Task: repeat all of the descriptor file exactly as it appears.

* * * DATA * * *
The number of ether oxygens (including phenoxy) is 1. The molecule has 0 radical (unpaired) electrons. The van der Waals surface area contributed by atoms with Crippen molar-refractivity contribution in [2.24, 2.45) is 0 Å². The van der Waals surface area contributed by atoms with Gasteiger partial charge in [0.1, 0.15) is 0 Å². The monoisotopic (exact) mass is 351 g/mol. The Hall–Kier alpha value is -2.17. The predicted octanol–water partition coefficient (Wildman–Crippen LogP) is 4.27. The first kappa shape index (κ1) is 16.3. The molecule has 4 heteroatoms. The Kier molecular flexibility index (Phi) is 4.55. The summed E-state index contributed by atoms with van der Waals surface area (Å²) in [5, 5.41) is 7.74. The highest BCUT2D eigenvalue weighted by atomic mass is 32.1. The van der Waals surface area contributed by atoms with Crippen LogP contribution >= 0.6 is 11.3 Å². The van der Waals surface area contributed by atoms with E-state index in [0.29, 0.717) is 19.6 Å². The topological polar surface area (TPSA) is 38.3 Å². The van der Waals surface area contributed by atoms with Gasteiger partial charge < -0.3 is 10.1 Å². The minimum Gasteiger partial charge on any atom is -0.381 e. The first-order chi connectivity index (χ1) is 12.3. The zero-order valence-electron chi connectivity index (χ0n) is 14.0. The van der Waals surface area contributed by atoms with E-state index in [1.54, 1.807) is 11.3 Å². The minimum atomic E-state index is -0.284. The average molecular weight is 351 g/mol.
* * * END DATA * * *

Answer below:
The number of ether oxygens (including phenoxy) is 1. The molecule has 0 radical (unpaired) electrons. The van der Waals surface area contributed by atoms with Crippen molar-refractivity contribution in [2.24, 2.45) is 0 Å². The van der Waals surface area contributed by atoms with Gasteiger partial charge in [0.1, 0.15) is 0 Å². The monoisotopic (exact) mass is 351 g/mol. The Hall–Kier alpha value is -2.17. The predicted octanol–water partition coefficient (Wildman–Crippen LogP) is 4.27. The first kappa shape index (κ1) is 16.3. The molecule has 4 heteroatoms. The Kier molecular flexibility index (Phi) is 4.55. The summed E-state index contributed by atoms with van der Waals surface area (Å²) in [5, 5.41) is 7.74. The highest BCUT2D eigenvalue weighted by atomic mass is 32.1. The van der Waals surface area contributed by atoms with Crippen LogP contribution >= 0.6 is 11.3 Å². The van der Waals surface area contributed by atoms with E-state index in [0.29, 0.717) is 19.6 Å². The topological polar surface area (TPSA) is 38.3 Å². The van der Waals surface area contributed by atoms with Gasteiger partial charge < -0.3 is 10.1 Å². The minimum Gasteiger partial charge on any atom is -0.381 e. The first-order chi connectivity index (χ1) is 12.3. The zero-order valence-electron chi connectivity index (χ0n) is 14.0. The van der Waals surface area contributed by atoms with E-state index in [1.54, 1.807) is 11.3 Å². The minimum atomic E-state index is -0.284. The average molecular weight is 351 g/mol.